Paul Cadmus

Sailors and Floosies

On view
Floor 7



Oil and tempera on linen mounted on composition board, with wood frame

Overall (framed): 33 11/16 × 48 1/2in. (85.6 × 123.2 cm)

Accession number

Credit line
Gift of Malcolm S. Forbes

Rights and reproductions
© Estate of Paul Cadmus / Licensed by VAGA at Artists Rights Society (ARS), New York

Sailors and Floosies, the third painting in a trilogy on the theme of on-leave sailors that Paul Cadmus completed between 1933 and 1938, exemplifies the artist’s predilection for social satire. His use of tempera, a classical painting medium, and interest in articulating the musculature and anatomy of the human form recalled Italian Renaissance masters, but his subject matter was truly contemporary, even risqué, in its mockery of modern American life. Here, the artist exaggerates the tight fit of the sailors’ uniforms and the dresses clinging to the women’s bodies to heighten the scene’s sexual energy. The sailor in the foreground with one arm raised over his head, is modeled on the well-known Renaissance posture of the sleeping faun. His idealized classical beauty is juxtaposed with the vulgar, harpy-like “floosie” who hovers over him. Such acerbic scenes of carousing sailors (and the light in which they cast the Navy) generated intense debate in their time. The painting was first exhibited at the 1940 San Francisco World’s Fair, and promptly incited a national controversy that resulted in its removal from the walls—although it was reinstalled in the exhibition two days later.  


  • America Is Hard to See

    Paul Cadmus, Sailors and Floosies, 1938

    Paul Cadmus, Sailors and Floosies, 1938


    Paul Cadmus: Some of these sailors are rather sympathetic, as well as one of the girls, the one in the ridiculous hat. I don’t know where I invented that hat.

    Narrator: Artist Paul Cadmus. He called this painting Sailors and Floosies. It’s set in Manhattan’s Riverside Park, near a monument called the Sailors and Soldiers Memorial. Art historian Richard Meyer.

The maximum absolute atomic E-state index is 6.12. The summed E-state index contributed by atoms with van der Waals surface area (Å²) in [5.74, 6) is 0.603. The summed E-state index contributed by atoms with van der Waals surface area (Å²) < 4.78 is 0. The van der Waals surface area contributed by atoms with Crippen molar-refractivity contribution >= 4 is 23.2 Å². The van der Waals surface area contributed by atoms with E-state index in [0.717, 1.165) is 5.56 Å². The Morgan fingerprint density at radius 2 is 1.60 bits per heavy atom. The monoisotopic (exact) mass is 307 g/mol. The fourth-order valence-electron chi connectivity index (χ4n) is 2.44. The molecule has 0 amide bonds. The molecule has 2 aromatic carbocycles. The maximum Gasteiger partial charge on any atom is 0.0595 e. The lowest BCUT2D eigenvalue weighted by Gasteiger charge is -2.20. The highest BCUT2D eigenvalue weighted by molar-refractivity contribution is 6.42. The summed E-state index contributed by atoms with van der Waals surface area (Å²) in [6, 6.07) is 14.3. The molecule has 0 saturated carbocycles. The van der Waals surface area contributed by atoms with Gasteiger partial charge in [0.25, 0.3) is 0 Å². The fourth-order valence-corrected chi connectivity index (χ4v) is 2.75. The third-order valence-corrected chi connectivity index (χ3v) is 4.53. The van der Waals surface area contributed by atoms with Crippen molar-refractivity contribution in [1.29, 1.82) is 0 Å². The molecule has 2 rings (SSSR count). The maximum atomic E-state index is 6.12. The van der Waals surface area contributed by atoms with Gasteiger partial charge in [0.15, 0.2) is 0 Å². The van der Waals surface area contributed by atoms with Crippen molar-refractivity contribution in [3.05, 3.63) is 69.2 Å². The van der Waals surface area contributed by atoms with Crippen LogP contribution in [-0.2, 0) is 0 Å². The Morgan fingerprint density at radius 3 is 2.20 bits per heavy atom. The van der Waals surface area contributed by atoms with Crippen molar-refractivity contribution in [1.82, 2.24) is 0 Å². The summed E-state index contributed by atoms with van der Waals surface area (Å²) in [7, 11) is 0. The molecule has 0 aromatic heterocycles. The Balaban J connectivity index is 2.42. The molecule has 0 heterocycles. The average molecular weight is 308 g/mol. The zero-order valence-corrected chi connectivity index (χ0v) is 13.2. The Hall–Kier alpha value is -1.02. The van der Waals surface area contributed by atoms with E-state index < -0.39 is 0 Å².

Richard Meyer: One of the things that Cadmus did, which is quite amazing about this painting, is that he created a unique frame. . .And what he did in the painted frame is, he continued some of the graffiti that is depicted on. . .the [Sailors and Soldiers] Memorial, within the painting, that graffiti continues around the frame of the painting. So he’s sort of bringing a decorative element, but also, some part of the story, of the fiction of the painting, out onto the frame of the painting.

    Narrator: Notice that the sailors here aren’t really paying attention to the floosies.

    Richard Meyer: Cadmus, whenever there is heterosexual pairing in his paintings, something goes wrong. . .What he seems more interested in is a certain homoeroticism. . .

    Narrator: Some critics were upset by this image when it was first shown. They called it tawdry— repulsive—unpatriotic. Ironically, it wasn’t the homoerotic content per se that caused the controversy. Rather, critics were offended by the depiction of Navy sailors drunk and carousing on the eve of World War II.  

    Paul Cadmus: I replied to them, "I think the picture portrays an enjoyable side of Navy life. I think it would make a good recruiting poster. I will raise my prices."

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